The opening piece in David Sedaris’ Me Talk Pretty One Day offers one of the most endearing indications of a person’s sexual orientation I’ve ever heard. Remembering the time in fifth grade when a speech therapist pulled him out of class, he recalls how she asked him which team he preferred — Carolina State or Carolina University (he doesn’t care at all for sports, but he knows enough to pick one) — then explained she’s there to teach him how to speak correctly. David has a lisp and says his “yes’s” as “yeth” which, no matter how hard he tries, he can’t correct. These facts alone don’t, of course, give away his preferences, but the adolescent awkwardness and taunting over his effeminate speech form a wonderful segue into the lines that do: He imagines his therapist “taking names as our assembled teachers raised their hands, saying, ‘I’ve got one in my homeroom,’ and ‘There are two in my fourth-period math class’: FUTURE HOMOSEXUALS OF AMERICA.”

Sedaris slips his gayness into the reader’s mind subtly, amusingly, without much fanfare and certainly (thankfully) without any politics. Even throughout later pieces, he’ll simply throw out a casual line about his boyfriend; you’d have to look at the name of the author to figure out the orientation. Describing the thrust of his work to an interviewer, Sedaris quoted a reviewer who wrote of him, “Sedaris offers no trenchant social or political commentary. He seems to have little interest outside of himself and his family.” And Sedaris’ response: “And I loved it. That is so true.” But this isn’t to say he has no weight because he doesn’t proclaim his convictions or politics. Rather, it’s this casual observance of a dippy, over-reacting world from a writer who, as a kid, “kept movie star scrap books, made [his] own curtains” and watched Guiding Light with his mother that gives Sedaris his lackadaisical charm.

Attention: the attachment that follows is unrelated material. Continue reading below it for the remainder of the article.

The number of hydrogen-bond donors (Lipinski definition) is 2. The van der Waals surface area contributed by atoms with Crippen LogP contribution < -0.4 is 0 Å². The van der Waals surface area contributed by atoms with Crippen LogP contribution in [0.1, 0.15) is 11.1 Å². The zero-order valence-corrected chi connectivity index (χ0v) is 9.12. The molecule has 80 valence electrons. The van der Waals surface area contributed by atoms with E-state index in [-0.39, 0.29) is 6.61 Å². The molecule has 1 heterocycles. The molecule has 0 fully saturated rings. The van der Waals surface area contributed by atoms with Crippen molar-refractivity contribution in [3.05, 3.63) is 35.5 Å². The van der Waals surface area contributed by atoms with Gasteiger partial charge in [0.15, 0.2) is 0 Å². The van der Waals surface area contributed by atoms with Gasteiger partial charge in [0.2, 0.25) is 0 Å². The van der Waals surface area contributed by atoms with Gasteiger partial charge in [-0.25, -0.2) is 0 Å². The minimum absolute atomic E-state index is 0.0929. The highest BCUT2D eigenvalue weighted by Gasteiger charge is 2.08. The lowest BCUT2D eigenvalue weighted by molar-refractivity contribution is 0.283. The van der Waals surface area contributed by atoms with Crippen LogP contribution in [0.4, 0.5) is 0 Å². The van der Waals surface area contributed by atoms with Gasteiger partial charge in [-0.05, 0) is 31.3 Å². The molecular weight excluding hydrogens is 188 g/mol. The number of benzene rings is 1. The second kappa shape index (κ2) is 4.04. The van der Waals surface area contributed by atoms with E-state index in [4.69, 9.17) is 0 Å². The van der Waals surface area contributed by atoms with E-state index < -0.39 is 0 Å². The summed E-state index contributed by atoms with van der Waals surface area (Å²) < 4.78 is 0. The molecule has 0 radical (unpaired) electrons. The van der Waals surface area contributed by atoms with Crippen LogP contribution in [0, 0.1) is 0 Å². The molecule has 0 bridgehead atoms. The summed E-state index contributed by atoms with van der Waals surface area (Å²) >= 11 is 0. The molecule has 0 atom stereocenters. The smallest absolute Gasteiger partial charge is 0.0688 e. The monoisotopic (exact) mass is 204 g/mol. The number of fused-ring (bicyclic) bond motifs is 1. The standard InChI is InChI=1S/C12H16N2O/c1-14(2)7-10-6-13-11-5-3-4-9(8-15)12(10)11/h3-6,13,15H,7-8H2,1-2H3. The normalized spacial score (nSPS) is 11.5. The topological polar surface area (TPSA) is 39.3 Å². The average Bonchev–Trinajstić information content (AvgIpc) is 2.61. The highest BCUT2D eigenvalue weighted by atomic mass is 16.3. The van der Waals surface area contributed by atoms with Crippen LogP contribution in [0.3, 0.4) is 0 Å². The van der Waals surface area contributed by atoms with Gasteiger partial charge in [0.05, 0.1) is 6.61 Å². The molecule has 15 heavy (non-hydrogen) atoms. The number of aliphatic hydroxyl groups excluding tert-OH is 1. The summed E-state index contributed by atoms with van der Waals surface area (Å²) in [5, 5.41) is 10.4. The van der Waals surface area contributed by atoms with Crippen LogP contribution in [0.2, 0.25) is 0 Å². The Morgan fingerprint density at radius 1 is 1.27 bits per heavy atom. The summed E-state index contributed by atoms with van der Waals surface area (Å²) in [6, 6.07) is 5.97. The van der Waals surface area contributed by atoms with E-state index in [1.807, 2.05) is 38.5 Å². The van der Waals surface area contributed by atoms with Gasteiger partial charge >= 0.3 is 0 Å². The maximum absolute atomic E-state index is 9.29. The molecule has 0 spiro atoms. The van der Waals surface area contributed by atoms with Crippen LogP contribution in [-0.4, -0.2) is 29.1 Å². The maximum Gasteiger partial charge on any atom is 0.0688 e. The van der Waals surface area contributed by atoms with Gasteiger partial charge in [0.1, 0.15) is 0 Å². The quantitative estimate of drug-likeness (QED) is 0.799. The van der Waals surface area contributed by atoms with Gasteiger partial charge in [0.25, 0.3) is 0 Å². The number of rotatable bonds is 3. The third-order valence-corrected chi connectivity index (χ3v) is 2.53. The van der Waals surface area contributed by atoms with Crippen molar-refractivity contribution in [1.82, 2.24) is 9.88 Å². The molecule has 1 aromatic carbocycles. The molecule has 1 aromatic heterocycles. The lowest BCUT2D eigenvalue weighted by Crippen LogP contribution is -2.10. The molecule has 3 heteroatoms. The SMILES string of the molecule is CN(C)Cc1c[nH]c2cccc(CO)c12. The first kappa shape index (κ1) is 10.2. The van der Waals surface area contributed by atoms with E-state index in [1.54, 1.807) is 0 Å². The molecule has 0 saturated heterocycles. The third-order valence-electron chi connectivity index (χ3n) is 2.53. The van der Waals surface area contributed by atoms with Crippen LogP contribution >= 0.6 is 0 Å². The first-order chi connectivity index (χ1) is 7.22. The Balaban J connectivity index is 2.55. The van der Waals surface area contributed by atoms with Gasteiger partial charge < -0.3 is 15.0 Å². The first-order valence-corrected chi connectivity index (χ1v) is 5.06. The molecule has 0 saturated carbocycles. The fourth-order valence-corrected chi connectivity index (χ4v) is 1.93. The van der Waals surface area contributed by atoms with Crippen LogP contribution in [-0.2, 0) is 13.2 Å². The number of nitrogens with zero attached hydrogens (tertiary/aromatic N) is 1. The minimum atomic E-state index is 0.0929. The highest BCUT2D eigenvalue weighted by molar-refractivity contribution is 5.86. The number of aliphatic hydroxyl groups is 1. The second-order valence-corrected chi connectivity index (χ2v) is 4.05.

David Sedaris, and particularly Me Talk Pretty One Day, has gone around on lists of people’s favorite recent works as visibly as Angela’s Ashes, Radiohead or The Magnetic Fields. And for good reason: his warm, witty takes on the everyday ridiculous all around us easily appeal to almost anyone, of any age group or stylistic leaning, without becoming as blanded over as a book of Maya Angelou’s poetry. He has a good-humored manner of laughing at others’ quarks while whole-heartedly lumping in his own idiosyncrasies that seems to appeal to damn near everyone.

In places, he even mocks himself so astutely and so completely that you momentarily forget there’s a discerning author behind the writing. In a very deeply self-deprecating essay, he describes his early college flirtation with conceptual art. Frustrated with his severe lack of talent at drawing still-lifes, yet still wanting the glitz and glam of the art world, he discovers what a great cover conceptual art is, where one can rationalize arbitrary ideas into succinct “visions”. Here, every found object was “art” — “from the stains in my bathtub to the razor blade and short length of drinking straw I used to cut and ingest my speed. “This was the world I’d been dreaming of, where God-given talent was considered an unfair advantage and a cold stare merited more praise than the ability to render human flesh.” It’s hard to recall just how many no-talent art majors I met who openly expressed hostility towards anyone who could realistically draw, as though they were cheating by displaying such skill. But Sedaris is by far is own harshest critic when recalling his abstract attempts at art. The obnoxiousness of his parents punctuates the art phony baloney at an opening of his work: